HSE’s proposed new CDM Regulations welcomed

Association for Project SafetyThe Association for Project Safety (APS) has welcomed the Health and Safety Executive’s (HSE) revisions to the Construction (Design & Management) Regulations following the HSE’s consultation period.

The HSE’s L-Series Guidance document has been eagerly awaited by the industry and the publication gives the construction industry 12 weeks to come to terms with the content and make necessary adjustments to their training, procedures and working arrangements.

Some of the changes made to the draft regulations from the consultation proposals include:

  • greater emphasis on the Principal Designer being in control of the pre-construction phase
  • clarification of default appointments on domestic projects and the contractor having to undertake the client duties
  • introduction of a requirement for designers and principal designers having suitable skills, knowledge and experience
  • clarification of the client’s duty to provide pre-construction information

  • the explicit requirement for Principal Designers to advise and assist clients with the preparation of pre-construction information and management arrangements for health and safety
  • inclusion of transitional arrangements to allow existing project appointments to ‘run off’ before 6thOctober 2015.
  • Speaking about the final draft regulations and guidance, Richard Wilks, president of APS, which represents good practice delivery by its members involved in construction health and safety risk management, said: “When the HSE issued their consultation proposals in April last year the Association raised a number of concerns with the HSE regarding the draft regulations.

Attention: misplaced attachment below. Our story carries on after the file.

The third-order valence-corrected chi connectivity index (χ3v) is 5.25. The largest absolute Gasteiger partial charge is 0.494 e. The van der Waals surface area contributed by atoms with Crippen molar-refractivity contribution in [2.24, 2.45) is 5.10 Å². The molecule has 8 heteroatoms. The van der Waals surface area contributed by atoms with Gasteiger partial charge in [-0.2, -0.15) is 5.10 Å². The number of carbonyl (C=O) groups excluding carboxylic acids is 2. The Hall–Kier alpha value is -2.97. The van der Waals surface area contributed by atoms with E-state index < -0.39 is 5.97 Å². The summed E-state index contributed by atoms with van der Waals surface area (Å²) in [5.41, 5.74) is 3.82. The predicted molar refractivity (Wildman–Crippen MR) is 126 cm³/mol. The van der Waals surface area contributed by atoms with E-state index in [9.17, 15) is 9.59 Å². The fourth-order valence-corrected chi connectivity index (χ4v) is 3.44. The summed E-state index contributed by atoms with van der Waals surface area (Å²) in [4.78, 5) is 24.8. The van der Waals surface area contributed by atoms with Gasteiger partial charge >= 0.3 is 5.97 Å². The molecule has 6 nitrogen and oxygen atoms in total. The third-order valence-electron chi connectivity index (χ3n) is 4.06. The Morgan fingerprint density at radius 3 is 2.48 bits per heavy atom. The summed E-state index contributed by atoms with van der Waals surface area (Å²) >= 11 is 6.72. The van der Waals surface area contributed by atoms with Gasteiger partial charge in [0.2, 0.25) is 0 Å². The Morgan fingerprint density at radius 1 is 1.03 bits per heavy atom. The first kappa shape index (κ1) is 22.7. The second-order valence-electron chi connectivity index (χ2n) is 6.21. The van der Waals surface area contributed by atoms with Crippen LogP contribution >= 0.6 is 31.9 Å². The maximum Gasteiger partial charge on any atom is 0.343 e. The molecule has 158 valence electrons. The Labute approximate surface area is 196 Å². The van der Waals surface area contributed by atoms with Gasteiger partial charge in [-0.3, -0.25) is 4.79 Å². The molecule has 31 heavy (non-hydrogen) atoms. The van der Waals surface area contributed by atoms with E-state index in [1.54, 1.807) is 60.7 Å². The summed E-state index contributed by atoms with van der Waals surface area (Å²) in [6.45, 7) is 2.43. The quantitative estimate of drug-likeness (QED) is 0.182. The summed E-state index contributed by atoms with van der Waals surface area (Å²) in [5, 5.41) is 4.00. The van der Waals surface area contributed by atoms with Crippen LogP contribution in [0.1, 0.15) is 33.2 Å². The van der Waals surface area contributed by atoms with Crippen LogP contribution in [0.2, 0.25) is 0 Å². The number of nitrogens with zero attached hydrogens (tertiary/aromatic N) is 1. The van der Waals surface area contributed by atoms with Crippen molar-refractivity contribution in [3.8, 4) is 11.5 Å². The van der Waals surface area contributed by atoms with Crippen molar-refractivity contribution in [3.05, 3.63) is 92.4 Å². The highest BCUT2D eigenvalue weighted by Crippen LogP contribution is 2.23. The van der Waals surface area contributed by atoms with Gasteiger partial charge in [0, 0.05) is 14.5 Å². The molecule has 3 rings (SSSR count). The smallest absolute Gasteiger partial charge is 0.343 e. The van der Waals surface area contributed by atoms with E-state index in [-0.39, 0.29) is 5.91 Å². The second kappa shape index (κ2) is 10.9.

“We are pleased to see that the HSE have taken on board the majority of our concerns and made material changes to the CDM Regulations that should help improve worker protection and improved standards in construction health and safety risk management. Whilst the proposed regulations will remove the role of the CDM Coordinator (CDMC), the CDMC’s duties have been distributed between the client and the new Principal Designer.

    “It is clear that, for the majority of commercial projects, the Principal Designer will need to have the skills, knowledge and experience of a CDM Coordinator at their disposal if they are to discharge the role effectively and in accordance with the new regulations.”

    The draft regulations will now be laid before parliament and come into force on 6th April 2015, provided that government do not object to the contents.

    Further advice and guidance on the CDM 2015 Regulations can be found at www.cdm2015.org.uk

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